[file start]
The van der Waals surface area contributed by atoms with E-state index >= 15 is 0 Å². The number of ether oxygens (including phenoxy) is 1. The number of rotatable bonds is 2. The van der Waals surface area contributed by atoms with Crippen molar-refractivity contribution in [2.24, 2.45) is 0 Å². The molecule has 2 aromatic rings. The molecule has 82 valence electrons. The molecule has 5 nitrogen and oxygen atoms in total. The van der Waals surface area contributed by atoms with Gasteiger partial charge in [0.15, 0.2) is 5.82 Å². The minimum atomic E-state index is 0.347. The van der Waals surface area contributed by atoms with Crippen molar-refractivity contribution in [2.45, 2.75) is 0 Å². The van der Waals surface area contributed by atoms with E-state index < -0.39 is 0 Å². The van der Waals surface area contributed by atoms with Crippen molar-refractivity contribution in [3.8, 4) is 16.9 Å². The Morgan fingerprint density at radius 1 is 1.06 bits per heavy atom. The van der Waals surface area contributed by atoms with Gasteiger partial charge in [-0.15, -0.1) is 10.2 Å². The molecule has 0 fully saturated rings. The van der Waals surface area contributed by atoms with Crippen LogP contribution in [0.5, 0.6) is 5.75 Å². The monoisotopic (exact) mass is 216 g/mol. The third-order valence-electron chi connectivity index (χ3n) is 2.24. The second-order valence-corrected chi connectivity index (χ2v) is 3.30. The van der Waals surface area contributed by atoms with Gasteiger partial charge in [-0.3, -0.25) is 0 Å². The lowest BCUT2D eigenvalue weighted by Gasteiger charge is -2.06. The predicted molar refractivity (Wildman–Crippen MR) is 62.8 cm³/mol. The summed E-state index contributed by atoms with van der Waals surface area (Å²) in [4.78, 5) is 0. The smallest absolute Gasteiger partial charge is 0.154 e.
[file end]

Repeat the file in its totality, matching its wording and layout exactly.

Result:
The van der Waals surface area contributed by atoms with E-state index >= 15 is 0 Å². The number of ether oxygens (including phenoxy) is 1. The number of rotatable bonds is 2. The van der Waals surface area contributed by atoms with Crippen molar-refractivity contribution in [2.24, 2.45) is 0 Å². The molecule has 2 aromatic rings. The molecule has 82 valence electrons. The molecule has 5 nitrogen and oxygen atoms in total. The van der Waals surface area contributed by atoms with Gasteiger partial charge in [0.15, 0.2) is 5.82 Å². The minimum atomic E-state index is 0.347. The van der Waals surface area contributed by atoms with Crippen molar-refractivity contribution in [2.45, 2.75) is 0 Å². The van der Waals surface area contributed by atoms with E-state index < -0.39 is 0 Å². The van der Waals surface area contributed by atoms with Crippen molar-refractivity contribution in [3.8, 4) is 16.9 Å². The Morgan fingerprint density at radius 1 is 1.06 bits per heavy atom. The van der Waals surface area contributed by atoms with Gasteiger partial charge in [-0.15, -0.1) is 10.2 Å². The molecule has 0 fully saturated rings. The van der Waals surface area contributed by atoms with Crippen LogP contribution in [0.5, 0.6) is 5.75 Å². The monoisotopic (exact) mass is 216 g/mol. The third-order valence-electron chi connectivity index (χ3n) is 2.24. The second-order valence-corrected chi connectivity index (χ2v) is 3.30. The van der Waals surface area contributed by atoms with Gasteiger partial charge in [-0.3, -0.25) is 0 Å². The lowest BCUT2D eigenvalue weighted by Gasteiger charge is -2.06. The predicted molar refractivity (Wildman–Crippen MR) is 62.8 cm³/mol. The summed E-state index contributed by atoms with van der Waals surface area (Å²) in [4.78, 5) is 0. The smallest absolute Gasteiger partial charge is 0.154 e.